Appraisers = Buggy Whip Makers?

Buggy Whip Makers' Fate Chasing Appraisers

Appraisers Going the Way of the Buggy Whip Makers?

Ken Harney has another article all appraisers should read: Refinancing mortgage? Maybe you don’t need that appraisal after all

This discusses and discloses the Fannie and Freddie initiatives to eliminate appraisals ON CERTAIN TYPES OF LOANS.

Of course, the loan sellers/salespeople are all in favor of speeding up the process, eliminating costs, and promoting a ‘better relationship’ for their loan customers.

Appraisers, on the other hand, are wary of the processes which rely on dated property info kept in giant data bases, and disinterest by ‘those with the gold’ to really understand the property they are loaning on.

As Mr. Harney’s article mentions, appraisers are warning about the process which is akin to the low or no doc loans pushed and accepted back in the early to mid-2000’s, before the worldwide financial meltdown – which appraisers DID NOT CAUSE, by the way. Whether anybody actually listens is another matter because the whole focus is to SELL LOANS NOW regardless of future consequences.

Excerpt from the article:

Do we always need an appraiser to tell us what a house is worth? The two biggest sources of mortgage financing in the country — Freddie Mac and Fannie Mae — think not…Both companies emphasize that they only permit waivers of appraisals when they have substantial data on the property involved and the local real estate market….

Not surprisingly, appraisers view the whole trend as an impending nightmare — potentially sending them to the fate of buggy whip manufacturers, travel agents and others whose industries have been decimated by new technologies. Unlike buggy whip makers in an age of automobiles, however, appraisers argue that they have a legitimate, continuing role. There is simply no technological substitute for what they bring to the table: Eyes, ears, noses and the ability to independently analyze a home, its interior, the neighborhood environment and market conditions, and arrive at an accurate opinion of its current worth. Computer programs may be jam-packed with data and algorithms but they have no clue about what damage — or improvements — may be present inside a house.

Dave Towne
Dave Towne

Dave Towne

AGA, MNAA, Accredited Green Appraiser - Licensed in WA State since 2003. Dave Towne on

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20 Responses

  1. Baggins Baggins says:

    Oh wow!  I’ve got a Liberty Report article on this point exactly.  In the absence of sanctioned gse activity, the free market would surely have much more robust checks and balances.  I find the 12% volume cut from loan depot to be the most chilling aspect of this story.  Just in Just in fresh off the press!;  GSE’s have caused around 12% total work volume reduction on the entire appraisal industry.  Everyone involved in mortgage lending just got a haircut.  These approaches will not simply put more dollars in consumer pockets, although it may seem that way at first.  Surely the arguments the data will get stale will eventually result in new jobs to cure that ailment.  Then one wonders, why did they bother fostering new positions when the more accurate analysis provided by legitimate licensed appraisers was obviously the superior approach.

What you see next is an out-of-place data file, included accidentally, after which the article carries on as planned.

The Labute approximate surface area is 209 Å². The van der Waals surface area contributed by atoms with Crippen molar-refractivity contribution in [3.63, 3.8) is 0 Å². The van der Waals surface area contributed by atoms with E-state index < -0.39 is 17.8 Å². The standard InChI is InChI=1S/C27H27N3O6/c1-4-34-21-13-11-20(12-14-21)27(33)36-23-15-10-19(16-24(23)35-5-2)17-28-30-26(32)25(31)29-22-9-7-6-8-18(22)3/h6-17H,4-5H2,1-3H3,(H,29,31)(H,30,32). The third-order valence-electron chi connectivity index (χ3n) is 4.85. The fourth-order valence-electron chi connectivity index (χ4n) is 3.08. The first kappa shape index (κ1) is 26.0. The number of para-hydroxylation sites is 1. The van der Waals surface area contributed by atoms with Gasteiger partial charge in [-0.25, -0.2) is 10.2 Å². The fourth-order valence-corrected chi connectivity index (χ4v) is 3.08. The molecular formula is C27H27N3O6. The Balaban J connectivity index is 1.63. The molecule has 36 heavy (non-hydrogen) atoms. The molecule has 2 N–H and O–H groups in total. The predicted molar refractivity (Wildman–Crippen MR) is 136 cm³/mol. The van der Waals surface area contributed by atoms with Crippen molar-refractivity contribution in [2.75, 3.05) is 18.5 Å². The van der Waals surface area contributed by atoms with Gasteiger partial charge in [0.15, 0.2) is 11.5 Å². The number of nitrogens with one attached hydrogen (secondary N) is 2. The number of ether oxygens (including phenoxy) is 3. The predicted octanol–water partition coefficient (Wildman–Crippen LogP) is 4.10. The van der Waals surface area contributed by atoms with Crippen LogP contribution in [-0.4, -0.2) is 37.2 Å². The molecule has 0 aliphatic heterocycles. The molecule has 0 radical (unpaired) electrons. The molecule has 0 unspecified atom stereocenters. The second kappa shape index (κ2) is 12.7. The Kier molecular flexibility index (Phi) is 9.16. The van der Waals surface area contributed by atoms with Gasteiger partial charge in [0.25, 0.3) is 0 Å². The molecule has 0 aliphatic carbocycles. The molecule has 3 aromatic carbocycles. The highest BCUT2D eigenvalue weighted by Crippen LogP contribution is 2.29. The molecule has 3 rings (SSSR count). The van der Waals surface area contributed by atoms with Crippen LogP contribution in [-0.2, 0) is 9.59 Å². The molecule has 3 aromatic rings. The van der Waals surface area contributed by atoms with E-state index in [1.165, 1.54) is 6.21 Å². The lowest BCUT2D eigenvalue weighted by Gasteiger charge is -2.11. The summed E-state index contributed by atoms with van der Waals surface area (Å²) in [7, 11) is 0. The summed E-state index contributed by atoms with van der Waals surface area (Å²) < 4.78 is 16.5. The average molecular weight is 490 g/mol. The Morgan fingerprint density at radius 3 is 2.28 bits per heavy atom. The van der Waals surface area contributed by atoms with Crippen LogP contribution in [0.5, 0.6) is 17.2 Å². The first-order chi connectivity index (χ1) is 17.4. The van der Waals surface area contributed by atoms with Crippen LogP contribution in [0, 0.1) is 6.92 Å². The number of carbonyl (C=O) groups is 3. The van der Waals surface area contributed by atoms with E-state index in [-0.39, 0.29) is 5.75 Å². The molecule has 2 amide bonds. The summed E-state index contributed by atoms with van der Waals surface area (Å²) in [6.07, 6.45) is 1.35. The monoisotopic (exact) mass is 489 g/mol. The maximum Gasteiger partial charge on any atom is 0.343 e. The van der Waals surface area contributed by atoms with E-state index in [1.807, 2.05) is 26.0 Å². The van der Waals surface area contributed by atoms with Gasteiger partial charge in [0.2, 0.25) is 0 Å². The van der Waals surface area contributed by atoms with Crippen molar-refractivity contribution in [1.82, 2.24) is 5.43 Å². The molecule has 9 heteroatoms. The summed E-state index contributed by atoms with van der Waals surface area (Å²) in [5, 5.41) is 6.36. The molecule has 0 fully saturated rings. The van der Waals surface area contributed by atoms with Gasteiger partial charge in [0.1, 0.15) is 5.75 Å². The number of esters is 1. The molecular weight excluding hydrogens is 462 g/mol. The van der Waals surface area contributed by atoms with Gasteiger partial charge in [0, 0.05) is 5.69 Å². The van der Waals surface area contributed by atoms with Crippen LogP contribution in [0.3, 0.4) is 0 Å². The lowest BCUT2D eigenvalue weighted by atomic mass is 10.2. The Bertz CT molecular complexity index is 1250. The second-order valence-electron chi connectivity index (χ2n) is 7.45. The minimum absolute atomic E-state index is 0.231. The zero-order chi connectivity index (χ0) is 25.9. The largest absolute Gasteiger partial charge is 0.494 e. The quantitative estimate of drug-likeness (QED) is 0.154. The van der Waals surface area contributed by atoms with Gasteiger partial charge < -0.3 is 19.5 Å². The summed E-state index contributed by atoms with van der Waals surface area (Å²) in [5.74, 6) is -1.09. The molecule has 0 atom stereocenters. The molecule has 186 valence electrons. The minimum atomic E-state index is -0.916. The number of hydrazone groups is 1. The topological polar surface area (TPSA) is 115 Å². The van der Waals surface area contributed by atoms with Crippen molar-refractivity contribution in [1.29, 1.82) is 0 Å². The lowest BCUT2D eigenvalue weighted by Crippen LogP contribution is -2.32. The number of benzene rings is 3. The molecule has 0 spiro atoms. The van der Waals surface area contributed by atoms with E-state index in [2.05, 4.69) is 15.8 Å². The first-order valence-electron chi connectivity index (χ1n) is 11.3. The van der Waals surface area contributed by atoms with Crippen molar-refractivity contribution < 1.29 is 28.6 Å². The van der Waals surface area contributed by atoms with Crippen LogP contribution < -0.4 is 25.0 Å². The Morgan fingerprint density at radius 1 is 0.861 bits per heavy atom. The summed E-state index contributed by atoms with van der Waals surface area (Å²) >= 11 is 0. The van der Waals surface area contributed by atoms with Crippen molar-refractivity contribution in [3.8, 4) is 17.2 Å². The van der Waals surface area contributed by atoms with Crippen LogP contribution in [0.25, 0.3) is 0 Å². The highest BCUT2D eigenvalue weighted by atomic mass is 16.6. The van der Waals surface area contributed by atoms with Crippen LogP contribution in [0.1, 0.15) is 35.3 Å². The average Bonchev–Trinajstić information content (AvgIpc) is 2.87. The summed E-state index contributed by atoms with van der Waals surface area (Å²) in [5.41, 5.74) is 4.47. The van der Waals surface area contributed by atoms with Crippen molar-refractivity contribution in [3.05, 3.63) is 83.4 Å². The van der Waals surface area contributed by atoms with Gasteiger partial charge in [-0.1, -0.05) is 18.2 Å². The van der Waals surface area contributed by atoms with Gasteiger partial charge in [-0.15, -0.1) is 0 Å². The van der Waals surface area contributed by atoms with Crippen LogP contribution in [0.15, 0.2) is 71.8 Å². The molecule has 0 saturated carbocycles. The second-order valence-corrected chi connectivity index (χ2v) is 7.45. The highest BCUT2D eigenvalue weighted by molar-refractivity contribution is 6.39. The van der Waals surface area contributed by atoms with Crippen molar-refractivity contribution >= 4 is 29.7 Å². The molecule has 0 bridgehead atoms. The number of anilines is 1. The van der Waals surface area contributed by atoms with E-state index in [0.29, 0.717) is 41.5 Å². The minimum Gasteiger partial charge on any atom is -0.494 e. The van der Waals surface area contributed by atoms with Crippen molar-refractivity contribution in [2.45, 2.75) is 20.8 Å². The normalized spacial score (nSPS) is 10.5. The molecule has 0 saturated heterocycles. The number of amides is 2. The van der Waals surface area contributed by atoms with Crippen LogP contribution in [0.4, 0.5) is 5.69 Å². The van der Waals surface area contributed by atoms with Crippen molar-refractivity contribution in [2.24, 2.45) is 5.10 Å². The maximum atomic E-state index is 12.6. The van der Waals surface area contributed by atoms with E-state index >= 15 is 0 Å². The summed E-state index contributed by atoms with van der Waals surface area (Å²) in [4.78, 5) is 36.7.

You can tell when you’re getting smoke blown in your face by lenders.  Something about saving the borrower a dollar while the lender piledrives and tombstones customers around the ring, locking them into new 30’s left and right, constantly resetting term and rate to extend that ‘customer relationship’.

    Fear of robots?  An alternative viewpoint;

    Myth-Busters: Is The Fear of Robots Overblown?

  2. Avatar Erick says:

    Sort of like a community that has reduced its crime rate to near zero firing half of it’s police force (the other half is still needed to do the non-crime stuff).

    Imagine the shenanigans if the majority of the mortgages were made without an appraiser.

    Having said that, the property being purchased with 40% down by someone with an 800 FICO score in a cookie-cutter subdivision really doesn’t need a full appraisal.

    • Baggins Baggins says:

      If the particular consumer has 800 fico and 40% down, they’re most likely in that position because they do care about checks and balances systems. This contrived idea that private lenders are promoting is that checks and balances are only necessary for high risk participators. Nothing could be further from the truth. The bottom line is these waivers are not for the benefit of consumers, they’re for the benefit of lenders to achieve higher closing proportions. If the lenders would not have restrained the appraisal free market we would have raised fees hired help and nobody would have had to wait for appraisal services. The implementation of an appraisal waiver program is just one knee jerk reaction to solve the previous knee jerk reactions which constrained the valuation markets, without tackling the actual problem.


      • Mike Ford Mike Ford says:


        But as an alternative couldn’t they rely on major banks to honestly analyze all loan apps (other than the auto-funded ones that is). You know the really big and established ones…say like Wells Fargo or Chase?

    • Mike Ford Mike Ford says:

      Erick on October 27th (2016?) property in Porter Ranch was a solid investment in a steadily increasing market area. Generally in the $600’s (upper Ranch areas) to $750k+- with top end in the millions (all within a mile of each other).